While I had an hour's drive each way and was very tired at the end of the two days (I was also finishing up the last week of teaching summer school this week), I am glad I went and I learned so much I can't wait to try this coming year. I am wanting to garner the power of Google for my classroom. I go to an informative session at my high school Monday to learn more about Google Classroom, and am excited to learn how I can do so much for my students with things that work so well together and can enhance what I'm already doing in my classroom, including flipped lessons.
I have to give a short personal story about the conference. I was the only teacher from my district there, and I was probably one of only a few who had traveled so far to be there. Most everyone there was from the same district (Madison County); their conversations were very district-related, and I felt very out of place.
I was relieved to find a lady from my church there the first morning to sit with for the opening keynote address, but most of the time I was by myself. A lot of time I felt pretty lonely.
Everyone was very friendly, and I realize my feelings came from my own perceptions, but I observed how we as teachers - human beings - interact and respond to others. We stay with our group of friends and don't often reach out to those around us. It happens in faculty meetings (I know how terrified we get in my school if they make us sit with those not in our normal circles), it happens at PD events. I decided I don't like going to things like this by myself.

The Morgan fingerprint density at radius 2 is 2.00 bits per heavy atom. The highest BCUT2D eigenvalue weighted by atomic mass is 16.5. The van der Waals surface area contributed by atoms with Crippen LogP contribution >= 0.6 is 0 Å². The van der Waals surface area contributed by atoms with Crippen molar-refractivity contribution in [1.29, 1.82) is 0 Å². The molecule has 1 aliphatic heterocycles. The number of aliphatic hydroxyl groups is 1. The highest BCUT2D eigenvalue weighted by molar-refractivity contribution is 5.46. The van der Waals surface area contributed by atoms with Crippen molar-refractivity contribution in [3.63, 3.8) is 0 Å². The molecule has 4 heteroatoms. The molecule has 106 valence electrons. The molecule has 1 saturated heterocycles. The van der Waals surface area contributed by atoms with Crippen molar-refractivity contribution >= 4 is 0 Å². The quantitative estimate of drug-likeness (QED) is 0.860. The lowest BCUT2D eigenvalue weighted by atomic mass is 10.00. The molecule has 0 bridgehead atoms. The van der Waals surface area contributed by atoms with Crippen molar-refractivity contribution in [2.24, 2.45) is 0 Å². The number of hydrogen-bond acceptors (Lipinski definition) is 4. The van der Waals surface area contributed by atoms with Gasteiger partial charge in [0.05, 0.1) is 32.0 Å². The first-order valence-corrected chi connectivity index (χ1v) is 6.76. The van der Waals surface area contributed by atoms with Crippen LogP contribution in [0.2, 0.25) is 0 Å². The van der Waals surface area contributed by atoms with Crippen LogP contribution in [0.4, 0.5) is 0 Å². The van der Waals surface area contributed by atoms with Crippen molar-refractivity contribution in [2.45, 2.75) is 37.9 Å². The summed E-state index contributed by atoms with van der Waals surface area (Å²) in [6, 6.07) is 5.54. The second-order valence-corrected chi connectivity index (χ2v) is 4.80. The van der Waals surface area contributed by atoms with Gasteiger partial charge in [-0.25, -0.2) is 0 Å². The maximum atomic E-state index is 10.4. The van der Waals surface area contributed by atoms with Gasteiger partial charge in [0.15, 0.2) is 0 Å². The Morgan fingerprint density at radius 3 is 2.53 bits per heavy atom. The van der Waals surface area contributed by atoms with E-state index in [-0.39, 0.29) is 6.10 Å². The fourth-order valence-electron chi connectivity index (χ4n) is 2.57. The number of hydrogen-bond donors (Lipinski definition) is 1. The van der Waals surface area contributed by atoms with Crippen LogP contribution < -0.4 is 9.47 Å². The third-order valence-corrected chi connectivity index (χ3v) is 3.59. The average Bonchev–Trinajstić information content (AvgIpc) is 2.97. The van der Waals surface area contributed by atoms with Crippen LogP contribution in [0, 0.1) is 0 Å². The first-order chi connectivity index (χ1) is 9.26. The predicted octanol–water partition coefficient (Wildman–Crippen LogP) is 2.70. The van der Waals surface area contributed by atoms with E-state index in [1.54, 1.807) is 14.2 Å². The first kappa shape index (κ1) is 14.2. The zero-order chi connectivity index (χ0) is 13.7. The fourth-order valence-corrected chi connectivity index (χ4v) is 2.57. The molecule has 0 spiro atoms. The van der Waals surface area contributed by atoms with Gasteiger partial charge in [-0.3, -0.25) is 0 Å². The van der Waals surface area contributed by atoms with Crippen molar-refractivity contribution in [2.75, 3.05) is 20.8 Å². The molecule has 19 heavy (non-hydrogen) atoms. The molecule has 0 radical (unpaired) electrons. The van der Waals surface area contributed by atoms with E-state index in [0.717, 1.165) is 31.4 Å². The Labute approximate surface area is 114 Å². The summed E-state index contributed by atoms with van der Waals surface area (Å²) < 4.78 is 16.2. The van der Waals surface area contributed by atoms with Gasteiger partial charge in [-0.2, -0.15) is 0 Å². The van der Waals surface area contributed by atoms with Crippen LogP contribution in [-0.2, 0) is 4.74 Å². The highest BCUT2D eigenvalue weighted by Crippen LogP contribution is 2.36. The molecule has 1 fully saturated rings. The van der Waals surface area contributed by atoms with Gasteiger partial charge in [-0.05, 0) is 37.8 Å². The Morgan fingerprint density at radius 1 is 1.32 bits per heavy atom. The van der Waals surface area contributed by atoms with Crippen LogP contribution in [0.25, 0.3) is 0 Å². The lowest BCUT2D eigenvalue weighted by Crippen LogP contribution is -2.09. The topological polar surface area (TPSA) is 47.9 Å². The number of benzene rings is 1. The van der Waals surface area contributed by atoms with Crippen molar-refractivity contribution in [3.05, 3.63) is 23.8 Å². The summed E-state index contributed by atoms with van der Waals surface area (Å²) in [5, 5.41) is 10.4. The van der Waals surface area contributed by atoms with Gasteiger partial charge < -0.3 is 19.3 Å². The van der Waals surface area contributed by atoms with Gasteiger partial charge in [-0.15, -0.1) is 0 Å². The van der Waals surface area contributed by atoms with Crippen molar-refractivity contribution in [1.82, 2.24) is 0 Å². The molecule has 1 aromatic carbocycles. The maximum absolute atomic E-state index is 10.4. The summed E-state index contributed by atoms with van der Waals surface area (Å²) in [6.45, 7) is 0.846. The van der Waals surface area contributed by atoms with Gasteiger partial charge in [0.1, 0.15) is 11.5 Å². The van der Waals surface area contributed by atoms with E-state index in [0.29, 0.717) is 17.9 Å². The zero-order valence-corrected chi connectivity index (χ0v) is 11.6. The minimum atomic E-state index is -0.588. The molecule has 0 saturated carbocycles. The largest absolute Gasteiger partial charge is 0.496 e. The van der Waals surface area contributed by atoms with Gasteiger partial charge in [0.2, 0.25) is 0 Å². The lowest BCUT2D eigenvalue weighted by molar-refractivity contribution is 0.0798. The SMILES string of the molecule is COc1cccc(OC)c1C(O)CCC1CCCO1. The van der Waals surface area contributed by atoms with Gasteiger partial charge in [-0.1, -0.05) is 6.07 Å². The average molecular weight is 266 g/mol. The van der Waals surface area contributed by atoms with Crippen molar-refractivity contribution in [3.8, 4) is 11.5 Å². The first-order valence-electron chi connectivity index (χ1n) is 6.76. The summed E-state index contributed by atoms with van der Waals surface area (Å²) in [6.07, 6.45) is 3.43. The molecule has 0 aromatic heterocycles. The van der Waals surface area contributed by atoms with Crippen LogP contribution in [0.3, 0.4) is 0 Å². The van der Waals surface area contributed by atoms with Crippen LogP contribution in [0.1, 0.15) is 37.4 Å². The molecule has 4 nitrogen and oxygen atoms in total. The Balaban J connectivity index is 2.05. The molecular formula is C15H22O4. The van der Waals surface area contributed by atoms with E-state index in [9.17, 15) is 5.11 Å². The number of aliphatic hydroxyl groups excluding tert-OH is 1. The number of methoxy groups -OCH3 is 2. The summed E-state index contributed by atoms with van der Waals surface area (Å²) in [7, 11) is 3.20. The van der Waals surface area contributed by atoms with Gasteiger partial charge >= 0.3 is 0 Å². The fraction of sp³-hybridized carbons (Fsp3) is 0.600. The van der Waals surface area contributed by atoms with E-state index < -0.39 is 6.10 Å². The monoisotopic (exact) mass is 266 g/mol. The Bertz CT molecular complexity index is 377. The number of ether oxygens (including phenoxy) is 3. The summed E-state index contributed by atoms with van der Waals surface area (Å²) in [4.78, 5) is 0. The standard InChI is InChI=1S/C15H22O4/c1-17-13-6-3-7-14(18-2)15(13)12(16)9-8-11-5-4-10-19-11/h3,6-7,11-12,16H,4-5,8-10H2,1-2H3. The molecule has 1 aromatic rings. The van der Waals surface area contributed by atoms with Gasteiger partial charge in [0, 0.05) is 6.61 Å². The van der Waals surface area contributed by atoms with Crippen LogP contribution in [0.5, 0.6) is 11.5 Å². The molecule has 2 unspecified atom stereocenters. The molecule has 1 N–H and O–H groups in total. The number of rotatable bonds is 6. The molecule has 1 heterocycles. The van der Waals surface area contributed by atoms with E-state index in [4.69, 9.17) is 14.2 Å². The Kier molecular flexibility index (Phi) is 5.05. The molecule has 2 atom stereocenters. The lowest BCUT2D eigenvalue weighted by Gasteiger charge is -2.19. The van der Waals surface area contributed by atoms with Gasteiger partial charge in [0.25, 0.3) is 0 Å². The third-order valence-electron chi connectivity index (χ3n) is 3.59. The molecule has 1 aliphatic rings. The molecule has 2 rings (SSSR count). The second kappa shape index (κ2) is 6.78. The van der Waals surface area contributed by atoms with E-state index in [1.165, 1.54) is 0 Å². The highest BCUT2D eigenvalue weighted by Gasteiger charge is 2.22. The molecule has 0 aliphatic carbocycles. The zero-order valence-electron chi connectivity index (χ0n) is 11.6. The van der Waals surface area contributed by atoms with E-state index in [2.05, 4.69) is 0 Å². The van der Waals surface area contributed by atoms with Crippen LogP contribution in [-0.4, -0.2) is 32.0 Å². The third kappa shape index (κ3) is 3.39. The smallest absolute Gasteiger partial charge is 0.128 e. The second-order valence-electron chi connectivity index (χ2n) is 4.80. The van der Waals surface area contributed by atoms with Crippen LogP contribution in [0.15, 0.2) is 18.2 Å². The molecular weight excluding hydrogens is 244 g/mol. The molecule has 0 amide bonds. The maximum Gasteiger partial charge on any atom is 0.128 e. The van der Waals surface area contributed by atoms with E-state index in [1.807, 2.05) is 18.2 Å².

At lunch the second day, I felt like I was back in junior high. There were all these groups of friends/teachers, and I was sitting by myself (I was one of the first ones to sit down for lunch). I was so happy to see the Hazel Green chemistry teacher come toward me with one of her friends and ask, "May we sit with you?"
I did make new connections and new friends, and I'm very thankful for those. But I hope my experience will make me more aware of others who need reaching out to the next time I'm at an event like this.
We teachers can learn from each other. And we need each other.